Red Deer city council rescinded its Sept. 12 decision picking a homeless shelter site and instead voted unanimously on Tuesday on a second site that councillors feel will be more favourable to the province. (Advocate file photo).

Red Deer city council rescinded its Sept. 12 decision picking a homeless shelter site and instead voted unanimously on Tuesday on a second site that councillors feel will be more favourable to the province. (Advocate file photo).

Red Deer city council reconsiders shelter site after province calls the first choice unsuitable

A second site was instead selected that councillors feel will be more favourable to the province

The Government of Alberta asked Red Deer city council to pick another site for the permanent homeless shelter after concluding that the first choice was “unsuitable.”

As a result, councillors rescinded their Sept. 12 vote for the first site on Tuesday and then voted unanimously for a second location for the shelter instead.

Both locations were not made public under provisions of the Freedom of Information, Protection of Privacy Act that protects land negotiations.

Johnston did say the second site that’s now the front-runner is on private land.

If it’s approved by the province, provincial government officials will be negotiating for the land purchase.

City Manager Tara Lodewyk said it’s premature to speculate whether there needs to be a public hearing on this site selection. A hearing would be required if a rezoning or amendment to the Area Structure Plan is needed — and much of this depends on the scope and style of the development being proposed.

Otherwise, project development decisions would rest with the Municipal Planning Commission, city council or another development authority, and the public would not have a say at a hearing.

Mayor Ken Johnston feels provincial officials will be more supportive of this second site, which does not come with some of the factors that the province found objectionable — including matters of proximity to services needed by shelter clients.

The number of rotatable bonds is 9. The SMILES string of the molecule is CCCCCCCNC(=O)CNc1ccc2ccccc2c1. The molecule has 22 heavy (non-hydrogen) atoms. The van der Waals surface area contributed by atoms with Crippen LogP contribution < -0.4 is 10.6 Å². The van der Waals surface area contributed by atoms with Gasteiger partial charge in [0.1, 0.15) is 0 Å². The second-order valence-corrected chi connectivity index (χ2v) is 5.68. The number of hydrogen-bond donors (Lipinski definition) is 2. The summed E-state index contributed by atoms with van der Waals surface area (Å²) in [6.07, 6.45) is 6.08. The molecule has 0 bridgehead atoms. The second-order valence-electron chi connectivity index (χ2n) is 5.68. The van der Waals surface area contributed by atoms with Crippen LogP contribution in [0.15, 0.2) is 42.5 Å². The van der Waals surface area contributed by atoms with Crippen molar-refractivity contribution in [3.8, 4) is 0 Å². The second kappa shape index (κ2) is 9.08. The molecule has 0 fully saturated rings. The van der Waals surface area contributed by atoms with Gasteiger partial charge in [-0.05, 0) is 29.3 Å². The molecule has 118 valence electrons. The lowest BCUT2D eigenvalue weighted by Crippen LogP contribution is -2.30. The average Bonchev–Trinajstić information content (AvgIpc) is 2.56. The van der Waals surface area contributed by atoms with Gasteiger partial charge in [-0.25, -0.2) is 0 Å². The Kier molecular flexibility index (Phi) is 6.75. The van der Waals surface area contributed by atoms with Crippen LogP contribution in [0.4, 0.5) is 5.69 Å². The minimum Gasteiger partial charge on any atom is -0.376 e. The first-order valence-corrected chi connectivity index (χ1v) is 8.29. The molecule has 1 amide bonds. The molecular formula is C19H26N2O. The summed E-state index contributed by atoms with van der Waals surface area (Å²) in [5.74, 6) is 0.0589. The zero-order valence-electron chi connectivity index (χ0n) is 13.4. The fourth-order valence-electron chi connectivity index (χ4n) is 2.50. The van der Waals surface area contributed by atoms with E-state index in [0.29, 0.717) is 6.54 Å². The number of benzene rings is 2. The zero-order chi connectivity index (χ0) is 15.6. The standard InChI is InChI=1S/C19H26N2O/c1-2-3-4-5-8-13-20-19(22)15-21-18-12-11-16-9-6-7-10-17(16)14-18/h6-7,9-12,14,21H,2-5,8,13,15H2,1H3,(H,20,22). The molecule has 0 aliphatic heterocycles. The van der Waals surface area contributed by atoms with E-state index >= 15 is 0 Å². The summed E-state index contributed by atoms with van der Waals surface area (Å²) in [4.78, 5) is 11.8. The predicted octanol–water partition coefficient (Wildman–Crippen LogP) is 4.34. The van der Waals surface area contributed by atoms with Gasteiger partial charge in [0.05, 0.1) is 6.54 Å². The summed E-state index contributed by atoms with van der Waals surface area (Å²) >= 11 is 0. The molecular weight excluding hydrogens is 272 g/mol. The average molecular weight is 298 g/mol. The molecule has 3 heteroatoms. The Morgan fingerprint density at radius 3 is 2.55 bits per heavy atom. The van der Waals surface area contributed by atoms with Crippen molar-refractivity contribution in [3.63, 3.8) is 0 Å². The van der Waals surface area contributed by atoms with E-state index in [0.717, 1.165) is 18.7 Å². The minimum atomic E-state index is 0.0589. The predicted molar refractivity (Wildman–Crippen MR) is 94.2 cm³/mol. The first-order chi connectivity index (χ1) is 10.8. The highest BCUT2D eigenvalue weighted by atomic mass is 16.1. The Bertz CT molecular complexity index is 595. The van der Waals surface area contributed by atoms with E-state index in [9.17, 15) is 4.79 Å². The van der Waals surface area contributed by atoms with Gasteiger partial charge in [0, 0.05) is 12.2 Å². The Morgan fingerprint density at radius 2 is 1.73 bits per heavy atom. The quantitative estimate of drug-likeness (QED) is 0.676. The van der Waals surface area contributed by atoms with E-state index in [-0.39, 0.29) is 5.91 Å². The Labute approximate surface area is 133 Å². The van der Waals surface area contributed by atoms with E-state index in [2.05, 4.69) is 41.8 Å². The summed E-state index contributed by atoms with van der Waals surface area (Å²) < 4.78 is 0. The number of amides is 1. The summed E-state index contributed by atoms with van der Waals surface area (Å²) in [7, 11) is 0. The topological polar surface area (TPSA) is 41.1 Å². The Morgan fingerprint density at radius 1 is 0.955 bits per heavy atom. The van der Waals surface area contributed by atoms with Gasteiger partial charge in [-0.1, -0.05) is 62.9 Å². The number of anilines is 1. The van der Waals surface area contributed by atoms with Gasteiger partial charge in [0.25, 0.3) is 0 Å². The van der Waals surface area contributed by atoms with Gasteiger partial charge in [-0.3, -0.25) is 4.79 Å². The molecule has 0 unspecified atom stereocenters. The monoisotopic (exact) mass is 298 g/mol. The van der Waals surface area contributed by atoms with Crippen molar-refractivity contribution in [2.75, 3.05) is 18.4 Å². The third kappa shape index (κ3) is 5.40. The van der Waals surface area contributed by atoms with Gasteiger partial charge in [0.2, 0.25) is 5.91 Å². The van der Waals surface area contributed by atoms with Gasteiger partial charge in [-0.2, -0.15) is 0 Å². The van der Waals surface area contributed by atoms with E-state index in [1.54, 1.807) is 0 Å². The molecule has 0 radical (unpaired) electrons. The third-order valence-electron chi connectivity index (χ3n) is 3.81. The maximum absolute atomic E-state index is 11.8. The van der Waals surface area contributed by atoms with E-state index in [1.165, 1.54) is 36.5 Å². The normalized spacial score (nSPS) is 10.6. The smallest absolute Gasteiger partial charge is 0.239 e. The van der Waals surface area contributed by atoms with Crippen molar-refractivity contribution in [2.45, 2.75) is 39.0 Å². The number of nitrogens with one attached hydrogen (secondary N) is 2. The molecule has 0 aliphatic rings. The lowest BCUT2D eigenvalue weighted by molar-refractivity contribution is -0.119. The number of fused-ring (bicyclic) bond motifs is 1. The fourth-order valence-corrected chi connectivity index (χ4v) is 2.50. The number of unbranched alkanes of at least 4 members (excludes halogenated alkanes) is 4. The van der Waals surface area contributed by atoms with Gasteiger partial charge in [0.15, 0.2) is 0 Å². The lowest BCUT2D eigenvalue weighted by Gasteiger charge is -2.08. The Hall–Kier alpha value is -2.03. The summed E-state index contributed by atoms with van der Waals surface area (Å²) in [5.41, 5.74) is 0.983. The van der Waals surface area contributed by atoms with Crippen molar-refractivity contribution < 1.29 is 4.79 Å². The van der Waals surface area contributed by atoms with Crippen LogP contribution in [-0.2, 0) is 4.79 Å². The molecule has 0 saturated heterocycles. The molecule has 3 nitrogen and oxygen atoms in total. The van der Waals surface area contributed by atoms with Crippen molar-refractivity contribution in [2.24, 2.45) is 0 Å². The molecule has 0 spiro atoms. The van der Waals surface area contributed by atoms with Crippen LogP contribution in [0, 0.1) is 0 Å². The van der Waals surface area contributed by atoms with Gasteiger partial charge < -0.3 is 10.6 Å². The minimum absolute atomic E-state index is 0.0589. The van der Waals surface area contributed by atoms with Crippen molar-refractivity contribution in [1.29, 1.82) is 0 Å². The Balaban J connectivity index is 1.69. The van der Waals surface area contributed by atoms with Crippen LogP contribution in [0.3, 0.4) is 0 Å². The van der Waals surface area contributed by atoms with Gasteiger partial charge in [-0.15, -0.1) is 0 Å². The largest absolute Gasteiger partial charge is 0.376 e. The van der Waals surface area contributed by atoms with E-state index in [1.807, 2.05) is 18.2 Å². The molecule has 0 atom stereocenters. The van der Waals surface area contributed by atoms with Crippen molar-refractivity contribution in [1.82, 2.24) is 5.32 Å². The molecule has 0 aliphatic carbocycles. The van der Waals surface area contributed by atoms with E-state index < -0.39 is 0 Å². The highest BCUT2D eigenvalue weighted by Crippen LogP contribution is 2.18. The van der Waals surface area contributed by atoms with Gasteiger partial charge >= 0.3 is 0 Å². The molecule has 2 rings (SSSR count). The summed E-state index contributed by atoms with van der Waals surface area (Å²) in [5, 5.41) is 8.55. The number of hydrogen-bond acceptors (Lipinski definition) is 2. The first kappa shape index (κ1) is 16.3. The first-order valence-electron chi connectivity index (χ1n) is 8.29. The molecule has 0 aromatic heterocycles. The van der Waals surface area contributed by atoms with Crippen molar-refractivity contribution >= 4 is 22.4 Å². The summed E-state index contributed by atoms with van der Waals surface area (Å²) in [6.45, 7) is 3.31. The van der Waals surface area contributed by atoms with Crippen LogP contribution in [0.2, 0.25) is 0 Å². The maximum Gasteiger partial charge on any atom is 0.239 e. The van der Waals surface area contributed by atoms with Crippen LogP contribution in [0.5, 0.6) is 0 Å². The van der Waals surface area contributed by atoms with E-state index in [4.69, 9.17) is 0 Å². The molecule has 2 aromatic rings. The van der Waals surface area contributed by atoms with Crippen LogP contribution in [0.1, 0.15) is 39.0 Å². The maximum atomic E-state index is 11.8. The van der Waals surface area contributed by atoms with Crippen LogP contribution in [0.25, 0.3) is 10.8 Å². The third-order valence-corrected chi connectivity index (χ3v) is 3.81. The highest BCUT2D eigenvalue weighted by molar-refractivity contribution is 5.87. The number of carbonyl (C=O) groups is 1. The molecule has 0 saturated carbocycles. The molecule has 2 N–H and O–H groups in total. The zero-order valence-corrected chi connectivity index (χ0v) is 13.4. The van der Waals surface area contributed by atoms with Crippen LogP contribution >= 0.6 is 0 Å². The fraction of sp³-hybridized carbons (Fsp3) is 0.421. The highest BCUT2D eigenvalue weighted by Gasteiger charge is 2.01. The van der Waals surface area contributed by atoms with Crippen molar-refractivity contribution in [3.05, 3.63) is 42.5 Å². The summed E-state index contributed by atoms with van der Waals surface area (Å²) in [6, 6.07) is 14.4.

The provincial government will be the shelter operator “and the operator saw the site in a different way than the city did,” said Johnston.

He noted provincial officials asked the city on Oct. 1 for “the next couple of sites” that were on the list of possibilities.

“We presented the sites to the province and I am (optimistic) we will have concurrence…. We have already involved and engaged our provincial colleagues, and we anticipate our recommendation will be formally accepted,” said Johnston.

The current landowner of the recommended site is aware of The City’s recommendation to the Province of Alberta.

“We know our community has been awaiting a decision about the future location for the future shelter,” said Johnston. “I want to assure our community we will share the future location as soon as possible but right now, we have a legal responsibility to work through these negotiations while respecting the role of the Province of Alberta and the private landowner.”

“I truly believe the proposed site will foster integration and innovation in a whole new way as we look to address the unique challenges those experiencing homelessness face daily, ” added the mayor. He believes the second site still considers the needs “of not only our most vulnerable but the needs of our entire community.”

City council considered input of our community stakeholders, and partners in this process. Johnston said, “I speak on behalf of my Council when I say how appreciative we are of our community’s contribution to the site selection process and that we have truly listened to what our community shared with us.”

However, it now could take a while before an answer on the site is received from the province. Alberta has a new premier who could shake up department ministries.

Johnston said Oct. 21 is the date of the new cabinet announcement. If there isn’t a big disruption in the departments involved with Red Deer’s shelter project, he expects to hear something soon after.

The mayor added that it’s too early to tell whether the permanent shelter can still be built by March 2024 as planned. It will depend on the length of land negotiations, whether there needs to be a public hearing and other considerations, he added.

If the temporary shelter needs to stay longer at the Cannery Row site downtown, Johnston said council will deal with it in a timely matter.

For more information on the future shelter project, visit www.reddeer.ca/shelter

Red Deer City Council

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